GRAND RAPIDS — Approximately 700 men and women from 14 states attended a five-day training in wildland fire fighting at the Minnesota Wildfire Academy held at Itasca Community College last week. This was the 19th year the school has hosted the training which is organized by the Minnesota Interagency Fire Center (MIFC) based in Grand Rapids. Students of various wildland fire-fighting skills acquire detailed training from 23 course options ranging from basic firefighter to upper levels of wildfire command.
Some of the courses included practice with drip torches, setting up hose lays, cutting fire lines, basic pump skills, practice in tree felling, chainsaw safety in the field, medical evacuation and more. Students also triaged homes in the Horseshoe Addition as part of the Wildland Urban Interface Training.
The training is one of three held throughout the country each year. As students complete the training, they work toward obtaining their Incident Qualification Card, commonly known as a Red Card. This is accepted interagency certification required for responding to a wildfire incident.
The National Wildfire Coordinating Group sets minimum training, experience and physical fitness standards for wildland fire positions. Red Cards are issued to individuals who successfully complete the required training, experience, and work capacity test by the firefighting agencies.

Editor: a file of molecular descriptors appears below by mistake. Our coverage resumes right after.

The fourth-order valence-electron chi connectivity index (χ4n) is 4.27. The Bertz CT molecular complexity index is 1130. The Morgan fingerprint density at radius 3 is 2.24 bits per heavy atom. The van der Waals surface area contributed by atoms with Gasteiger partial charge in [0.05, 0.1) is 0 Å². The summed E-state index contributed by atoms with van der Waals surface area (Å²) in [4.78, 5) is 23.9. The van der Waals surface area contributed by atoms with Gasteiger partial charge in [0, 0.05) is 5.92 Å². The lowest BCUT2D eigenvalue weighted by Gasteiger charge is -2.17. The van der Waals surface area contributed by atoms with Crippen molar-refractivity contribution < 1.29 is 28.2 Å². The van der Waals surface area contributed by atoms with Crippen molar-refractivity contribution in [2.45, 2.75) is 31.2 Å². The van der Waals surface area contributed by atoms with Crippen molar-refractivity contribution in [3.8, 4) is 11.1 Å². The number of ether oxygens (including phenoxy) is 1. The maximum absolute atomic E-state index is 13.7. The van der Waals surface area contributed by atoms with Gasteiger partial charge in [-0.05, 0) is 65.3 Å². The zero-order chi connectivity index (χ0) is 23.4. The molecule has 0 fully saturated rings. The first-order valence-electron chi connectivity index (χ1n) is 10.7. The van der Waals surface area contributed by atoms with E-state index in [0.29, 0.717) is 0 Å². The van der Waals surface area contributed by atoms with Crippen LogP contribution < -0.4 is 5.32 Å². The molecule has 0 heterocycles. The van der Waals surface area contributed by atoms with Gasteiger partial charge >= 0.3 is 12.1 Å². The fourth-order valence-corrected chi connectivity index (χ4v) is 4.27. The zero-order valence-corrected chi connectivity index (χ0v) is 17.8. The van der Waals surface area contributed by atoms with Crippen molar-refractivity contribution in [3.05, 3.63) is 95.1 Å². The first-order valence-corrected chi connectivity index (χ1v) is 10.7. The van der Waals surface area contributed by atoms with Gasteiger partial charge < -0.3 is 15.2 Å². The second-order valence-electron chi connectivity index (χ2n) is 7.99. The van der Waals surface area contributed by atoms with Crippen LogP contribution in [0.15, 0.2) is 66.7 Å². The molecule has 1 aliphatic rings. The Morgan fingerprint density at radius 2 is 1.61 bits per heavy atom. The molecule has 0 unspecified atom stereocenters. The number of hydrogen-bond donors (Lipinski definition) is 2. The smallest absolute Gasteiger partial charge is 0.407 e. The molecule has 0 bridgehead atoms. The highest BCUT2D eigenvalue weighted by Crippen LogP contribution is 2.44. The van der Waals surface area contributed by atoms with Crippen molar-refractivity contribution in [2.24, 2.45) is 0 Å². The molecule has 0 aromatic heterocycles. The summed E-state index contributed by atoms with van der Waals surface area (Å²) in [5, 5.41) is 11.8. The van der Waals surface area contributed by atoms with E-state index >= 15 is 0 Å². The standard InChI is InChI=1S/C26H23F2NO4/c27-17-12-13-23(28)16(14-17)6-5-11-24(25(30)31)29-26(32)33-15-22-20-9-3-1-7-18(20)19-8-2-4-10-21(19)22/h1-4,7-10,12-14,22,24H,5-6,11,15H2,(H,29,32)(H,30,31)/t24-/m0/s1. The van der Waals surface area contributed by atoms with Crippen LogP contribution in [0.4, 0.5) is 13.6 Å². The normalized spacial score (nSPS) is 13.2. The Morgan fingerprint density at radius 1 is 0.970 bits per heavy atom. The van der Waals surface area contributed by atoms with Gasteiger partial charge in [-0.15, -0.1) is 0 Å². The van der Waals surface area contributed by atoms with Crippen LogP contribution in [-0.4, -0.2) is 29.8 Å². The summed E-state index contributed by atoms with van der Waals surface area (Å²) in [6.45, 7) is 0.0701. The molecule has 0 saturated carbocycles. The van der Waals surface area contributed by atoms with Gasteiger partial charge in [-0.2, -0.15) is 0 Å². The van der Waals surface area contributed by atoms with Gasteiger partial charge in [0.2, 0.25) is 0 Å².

A crew leader and instructor at the training last week, Stacy Troumbly, 36, is originally from Coleraine and currently works with the Superior National Forest. She was teaching the basic fire fighting class.
“Earlier in the week we did classroom training, now we’re in the field,” said Troumbly on Thursday. “With hands-on, people remember 90% of what they’re taught. So field work is important because most of our students are brand new.”
Troumbly started in wildland fire fighting in 2006 because she was looking for an interesting job in a tough market at the time. She says more and more women are joining the career, which is still very male-dominated. After working her first fire which was a “very large fire” in Colorado that spread across 600 acres, it got into her blood.
The best part of her job, said Troumbly, is working outside and traveling the country.
A young woman from Washington D.C., Kevyn Richmond agreed. She works as a seasonal wilderness ranger in the Boundary Waters Canoe Area Wilderness in the summer and was enrolled in the academy to earn her Red Card.
“I think this is really great experience,” said Richmond, who was surprised to learn how often wildland firefighters use fire to suppress fire. “This is an important resource and tool. Through my job as a ranger up north, we do prescribed burning. With my Red Card, I’ll have the knowledge to help on national forest burns.”
Cooperating agencies on last week’s training included the Minnesota Department of Natural Resources, USDA Forest Service, U.S. Fish and Wildlife Service, National Park Service, the Minnesota Fire Chiefs Association, the Minnesota State Fire Marshall, Department of Public Safety, Homeland Security and Emergency Management, Bureau of Indian Affairs, Conservation Corps of Minnesota, Itasca Community College, University of Minnesota, Minnesota North Central Research and Outreach Center, and Visit Grand Rapids.
The MNICS Team, Incident Commander for the academy was Mike Aultman and Deputy Incident Commander was Aaron Mielke.